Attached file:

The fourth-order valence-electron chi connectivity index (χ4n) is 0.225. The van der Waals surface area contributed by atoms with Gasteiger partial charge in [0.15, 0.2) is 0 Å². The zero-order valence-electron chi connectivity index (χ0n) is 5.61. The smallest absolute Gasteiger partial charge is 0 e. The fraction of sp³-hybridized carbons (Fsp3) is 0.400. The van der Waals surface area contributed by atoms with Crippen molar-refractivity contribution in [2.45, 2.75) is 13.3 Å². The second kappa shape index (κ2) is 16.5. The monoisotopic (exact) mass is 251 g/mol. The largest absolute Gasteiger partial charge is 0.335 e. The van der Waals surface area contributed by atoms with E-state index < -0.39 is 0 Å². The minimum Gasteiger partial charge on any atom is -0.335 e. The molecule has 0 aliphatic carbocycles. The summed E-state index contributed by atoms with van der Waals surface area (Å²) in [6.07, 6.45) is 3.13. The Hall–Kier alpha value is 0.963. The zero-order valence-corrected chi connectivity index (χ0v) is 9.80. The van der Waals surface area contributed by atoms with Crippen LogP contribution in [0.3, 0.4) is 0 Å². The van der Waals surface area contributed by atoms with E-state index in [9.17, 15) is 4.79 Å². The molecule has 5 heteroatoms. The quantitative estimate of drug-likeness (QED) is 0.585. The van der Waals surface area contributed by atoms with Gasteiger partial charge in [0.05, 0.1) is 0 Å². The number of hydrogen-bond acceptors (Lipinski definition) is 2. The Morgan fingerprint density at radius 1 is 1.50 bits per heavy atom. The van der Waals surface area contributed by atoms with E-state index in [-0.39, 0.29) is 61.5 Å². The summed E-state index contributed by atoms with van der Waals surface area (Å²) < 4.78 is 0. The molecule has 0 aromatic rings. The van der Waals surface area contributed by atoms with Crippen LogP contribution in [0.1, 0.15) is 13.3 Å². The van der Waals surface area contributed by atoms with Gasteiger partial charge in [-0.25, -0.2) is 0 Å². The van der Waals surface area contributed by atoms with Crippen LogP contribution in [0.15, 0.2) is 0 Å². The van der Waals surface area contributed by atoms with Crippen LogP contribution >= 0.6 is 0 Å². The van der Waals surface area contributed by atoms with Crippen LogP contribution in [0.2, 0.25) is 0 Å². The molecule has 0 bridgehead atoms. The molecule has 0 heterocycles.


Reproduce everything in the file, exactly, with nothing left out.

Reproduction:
The fourth-order valence-electron chi connectivity index (χ4n) is 0.225. The van der Waals surface area contributed by atoms with Gasteiger partial charge in [0.15, 0.2) is 0 Å². The zero-order valence-electron chi connectivity index (χ0n) is 5.61. The smallest absolute Gasteiger partial charge is 0 e. The fraction of sp³-hybridized carbons (Fsp3) is 0.400. The van der Waals surface area contributed by atoms with Crippen molar-refractivity contribution in [2.45, 2.75) is 13.3 Å². The second kappa shape index (κ2) is 16.5. The monoisotopic (exact) mass is 251 g/mol. The largest absolute Gasteiger partial charge is 0.335 e. The van der Waals surface area contributed by atoms with E-state index < -0.39 is 0 Å². The minimum Gasteiger partial charge on any atom is -0.335 e. The molecule has 0 aliphatic carbocycles. The summed E-state index contributed by atoms with van der Waals surface area (Å²) in [6.07, 6.45) is 3.13. The Hall–Kier alpha value is 0.963. The zero-order valence-corrected chi connectivity index (χ0v) is 9.80. The van der Waals surface area contributed by atoms with Crippen LogP contribution in [0.3, 0.4) is 0 Å². The van der Waals surface area contributed by atoms with E-state index in [9.17, 15) is 4.79 Å². The molecule has 5 heteroatoms. The quantitative estimate of drug-likeness (QED) is 0.585. The van der Waals surface area contributed by atoms with Gasteiger partial charge in [0.05, 0.1) is 0 Å². The number of hydrogen-bond acceptors (Lipinski definition) is 2. The Morgan fingerprint density at radius 1 is 1.50 bits per heavy atom. The van der Waals surface area contributed by atoms with E-state index in [-0.39, 0.29) is 61.5 Å². The summed E-state index contributed by atoms with van der Waals surface area (Å²) < 4.78 is 0. The molecule has 0 aromatic rings. The van der Waals surface area contributed by atoms with Crippen LogP contribution in [0.1, 0.15) is 13.3 Å². The van der Waals surface area contributed by atoms with Gasteiger partial charge in [-0.25, -0.2) is 0 Å². The van der Waals surface area contributed by atoms with Crippen LogP contribution in [0.15, 0.2) is 0 Å². The van der Waals surface area contributed by atoms with Crippen LogP contribution >= 0.6 is 0 Å². The van der Waals surface area contributed by atoms with Crippen LogP contribution in [0.2, 0.25) is 0 Å². The molecule has 0 bridgehead atoms. The molecule has 0 heterocycles.